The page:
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Bart and Milhouse=A Okay.

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Oprah and Gayle?=Not so much.

Think about it. I had a friend who was 33 years old and told me she had a best friend who was also a 33 year old female. I felt like I couldn’t compete. These feelings of jealousy are a rite of passage in a girl’s childhood, but who wants to share someone with another female “best friend” when they are in their twenties and thirties? I mean, ewww. It might as well be a boyfriend because this friend is NEVER going to ask you to hang out unless their “BFF” can’t make it, or worse (and very immature for anyone over the age of 8), will morph your friendship into some sort of three headed monster where her bestie is always present. No matter what. You are just an accessory. An afterthought. When I was 22, I met two girls in college who were 19. They were BFF. If one of them was driving, I always got the back seat. They had all these inside jokes where they would talk about something I didn’t know about and laugh uncontrollably to each other while I sat in the dark. The worst part was if they were in a fight and each of them would call me to ask me my advice about what the other one was doing and how they should handle it. I was a mediator. Then while they were still fighting, we would have these super awkward “separate days” where I got the privilege of hanging out with each girl separately. All they would do is tell me about their disagreement with the other one: “I can’t BELIEVE she would put this new guy she’s dating FIRST! She KNEW we were going to the mall! We’ve known each other 13 years since our My Little Pony themed birthday party when I was 6!” After she would finish complaining about her bestie, there would be awkward silence between us because we in actuality had NOTHING in common. The only thing we had in common was the dynamic of the three of us being friends. I finally told her, “You’re know you’re going to forgive her, so why are you wasting my time with this petty drama?!” Bitch. I actually didn’t use that word but that was a more accurate word to describe how I was actually feeling besides “used”, “taken advantage of”, and “ignored.” Seriously if I wanted to sit in the backseat during a night out, I would date. Then it would be guaranteed something fun would happen. Even at 22, I was too old for that B.S.. When I was 28, my 28 year old friend asked me to go out to dinner with her and her best friend. It turned out her best friend brought her boyfriend, so my friend sat closer to me and started laughing louder at all of my jokes in order to make her jealous. Needless to say, I was very weirded out. This is not normal for two adults. I don’t care what anyone says. I recently rewatched Romy and Michelle’s High School Reunion. When I first saw it when I was 14, I thought, “How cool! Two grown women live together and are joined at the hip! I hope to have that kind of friendship someday.” Now at age 30, I think, “Two 28 year old women who both don’t have boyfriends and are living together in an apartment? Isn’t this the Hollywood live version of Bert and Ernie?” Can we all say, YUCK?! I don’t know about you, but the next time I meet a friend and she introduces me to her best friend “Crystal”, I’ll say, “Hey Crystal. I’m Red Flag,” and take off running as fast as I can in the nearest direction.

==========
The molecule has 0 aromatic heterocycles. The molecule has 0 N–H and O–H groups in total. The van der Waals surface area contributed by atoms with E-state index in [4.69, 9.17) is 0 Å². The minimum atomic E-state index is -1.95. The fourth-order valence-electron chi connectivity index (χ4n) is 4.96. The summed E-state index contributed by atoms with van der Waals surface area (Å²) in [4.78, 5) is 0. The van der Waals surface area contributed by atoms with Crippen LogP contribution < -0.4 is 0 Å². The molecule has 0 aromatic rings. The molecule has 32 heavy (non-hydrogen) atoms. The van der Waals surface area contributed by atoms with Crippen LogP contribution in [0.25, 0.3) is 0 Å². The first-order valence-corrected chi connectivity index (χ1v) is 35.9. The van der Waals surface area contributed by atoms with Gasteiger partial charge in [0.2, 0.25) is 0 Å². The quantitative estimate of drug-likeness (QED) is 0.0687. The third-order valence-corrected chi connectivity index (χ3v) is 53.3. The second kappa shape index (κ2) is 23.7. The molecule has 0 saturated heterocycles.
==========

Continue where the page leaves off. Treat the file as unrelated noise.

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Come on. Can anyone see how far down Romy has her hands?

My friendship…you know you want it. But do I? (How friendship changes in your thirties)

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“People don’t make new friends in their thirties. I mean, who has time for that? What am I going to do, go out to lunch with some new girl so I can hear all about her battle with gluten?”

The first season of Whitney, a show that centers around the lives of thirtysomethings living in Chicago, Whitney’s friend Roxanne makes a very valid point about how friendships change once women hit their thirties. I could relate so much to the characters and am really bummed that Whitney has been cancelled, but I will save those feelings for a future blog (or maybe I won’t. You’ll just have to wait it out and see where this SydRocks crazy train takes you, my loyal follower).  Later in the episode, three good friends named Roxanne, Whitney, and Lily are in a bar sharing some beers and having serious talks about “the change”. In this case it is not about menopause (get your mind out of the gutter), but about how work and maintaining already established friendships and relationships with guys takes precedence over forming new friendships with girls once a woman hits her “dirty thirties” (my term, not hers). As the three of them are discussing this change, a girl approaches Roxanne and in a perky, friendly tone says, “Hey Roxanne, It’s Kelly from-” Right then, Roxanne cuts her off by shooing her away and proclaiming, “I’m 33. I’m at capacity,” as she gestures to Lily and Whitney in order to illustrate her point. Kelly then walks away very confused. And that, my friend, is how friendship works in your thirties. I couldn’t agree more with Roxanne and that has inspired this particular blog entry. In one’s teens and twenties it is very important to make friends that will go to the mall with you, the movies, or just gossip with about guys. It is essential that you give them a hug when you greet them or just link arms as you’re walking through Forever 21: